Then I turned the page . . .
Wait a minute . . .
New York City, 1937? You mean the first FIVE FUCKING PAGES of this comic were just the “Pirate Story for Adventure Magazine” that this bespectacled slouch had been writing? Way to really pull in the reader, Darrigo. I was just about ready to start using this book as kindling. You’ve got a lot of work to do if you want my good will back, buddy.
But you do it, don’t you? You do it in a wonderful way.
Suddenly we’ve got a story that grabs you. Suddenly we’ve got art at a high degree. Suddenly we’ve got ourselves a comic book.
Clay has gone to the library to read about World War I to research the pulp war novel he is writing, The Dirt of Heaven. In the library he runs into his friend Asa, and they spark up a conversation about the Spanish Civil War. You remember that one, don’t you, when the right-wing Nationalists led by General Francisco Franco (supported by Hitler) sought to overthrow Spain’s left-wing Republican government (supported by the Soviets)? It was sort of a test run for World War II, and many American lefties headed off to Spain to show their support for Russia and try to staunch the spread of Fascism in Europe.
Asa’s brother, Moses, was one of these American lefties.
Asa asks Clay if he would come over to their house to try to talk Moses out of going to Spain. Over a home-cooked meal, Asa and Clay debate the merits of risking one’s life for an idea. Moses never comes home and Clay leaves realizing that he probably wouldn’t have talked Moses out of going anyway, as he himself would “be willing to give up (his) life to stop a lunatic like Hitler.”
The next day Clay heads out to his corner newstand looking for some new magazines. Joe the newsman directs his attention to the new “Funny Books” he’s started carrying. As Clay thumbs through an issue of Detective Comics, Joe tells him that it’s just a passing fad and that people still prefer the Pulp Stories, like the ones Clay writes.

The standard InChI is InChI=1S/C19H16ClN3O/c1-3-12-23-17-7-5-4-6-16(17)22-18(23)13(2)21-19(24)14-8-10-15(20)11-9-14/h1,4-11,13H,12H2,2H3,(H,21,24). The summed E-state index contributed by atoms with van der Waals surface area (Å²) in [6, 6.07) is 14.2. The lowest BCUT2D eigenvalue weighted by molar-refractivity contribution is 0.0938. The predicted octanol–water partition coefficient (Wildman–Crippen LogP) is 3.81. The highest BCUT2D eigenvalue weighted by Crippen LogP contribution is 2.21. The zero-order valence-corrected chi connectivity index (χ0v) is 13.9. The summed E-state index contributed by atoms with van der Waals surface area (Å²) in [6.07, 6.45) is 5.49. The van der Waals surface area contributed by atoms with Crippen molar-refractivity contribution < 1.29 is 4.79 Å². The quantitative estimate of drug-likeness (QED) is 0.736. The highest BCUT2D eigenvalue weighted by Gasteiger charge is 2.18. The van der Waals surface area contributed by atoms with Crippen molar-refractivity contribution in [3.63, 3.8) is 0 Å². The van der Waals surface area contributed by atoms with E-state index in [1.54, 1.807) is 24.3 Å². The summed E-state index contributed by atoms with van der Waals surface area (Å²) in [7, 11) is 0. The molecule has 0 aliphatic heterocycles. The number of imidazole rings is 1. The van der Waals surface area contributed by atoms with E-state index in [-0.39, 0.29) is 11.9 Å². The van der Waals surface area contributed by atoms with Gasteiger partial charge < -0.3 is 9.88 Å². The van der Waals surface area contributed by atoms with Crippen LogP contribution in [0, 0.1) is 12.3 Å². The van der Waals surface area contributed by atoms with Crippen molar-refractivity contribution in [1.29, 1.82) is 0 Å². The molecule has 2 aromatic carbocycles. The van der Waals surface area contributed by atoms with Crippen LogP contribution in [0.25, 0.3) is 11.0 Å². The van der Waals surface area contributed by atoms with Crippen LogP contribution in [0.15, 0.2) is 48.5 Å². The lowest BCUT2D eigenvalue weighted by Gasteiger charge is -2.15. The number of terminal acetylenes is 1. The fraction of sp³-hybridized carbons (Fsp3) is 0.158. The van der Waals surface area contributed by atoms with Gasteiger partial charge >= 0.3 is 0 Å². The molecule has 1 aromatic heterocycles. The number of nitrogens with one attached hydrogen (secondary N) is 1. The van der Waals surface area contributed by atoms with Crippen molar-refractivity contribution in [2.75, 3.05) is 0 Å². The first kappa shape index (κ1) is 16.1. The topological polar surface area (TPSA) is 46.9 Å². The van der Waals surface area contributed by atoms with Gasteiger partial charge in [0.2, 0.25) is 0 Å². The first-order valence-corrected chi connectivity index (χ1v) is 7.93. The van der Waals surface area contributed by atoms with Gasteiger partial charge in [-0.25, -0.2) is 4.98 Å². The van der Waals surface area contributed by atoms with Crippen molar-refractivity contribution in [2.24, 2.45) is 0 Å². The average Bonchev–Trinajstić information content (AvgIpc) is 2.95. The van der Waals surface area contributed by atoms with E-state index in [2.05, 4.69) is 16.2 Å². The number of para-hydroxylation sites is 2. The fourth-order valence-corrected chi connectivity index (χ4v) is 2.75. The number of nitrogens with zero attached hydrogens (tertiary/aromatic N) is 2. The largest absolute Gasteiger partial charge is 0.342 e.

Clay then says this:
Clay is all into these new Comic Book thingys, to the point where it’s all he wants to talk about on his date with his fiancee, Nancy. Darrigo piles on the words in the next few pages, as Clay interior monologues about comic books and how supportive Nancy is of his ideas. Some of what he writes is, in this context, really quite beautiful.
For example, Clay compares the feelings he had for a former girlfriend to the allure of a beautiful flower.
“But Nancy was far more than a flower to me. She was the soil the flower was rooted in; she was the rain that watered the soil; she was the light of the sun that gave the flower life.”
This is what I would call a strong foundation for a relationship.
They run into Nancy’s niece, Kelly, at the park and Clay picks her up.
At this point in the comic, I’ve totally forgotten about that shitty pirate story beginning and I am engrossed in the character of Clay. He is sympathetic and dynamic and I am happy to be in his head. Everything about Wordsmith #10 is working at this point. The writing, while dense, is enga
ging, and R.G. Taylor’s art is detailed and provides enough of a focal point that I am not overwhelmed by the amount of words on the page; they seem to almost blend in with each panel.
Back to the story, though, and a few days have passed. Asa’s brother, Moses, contacts Clay on the phone and tells him that nothing will stop him from going to Spain to fight the Fascists. Clay calls Asa who just wants to say goodbye to Moses at this point, but can’t find him anywhere. Clay suggests that they go to The Hall of the American Communist League.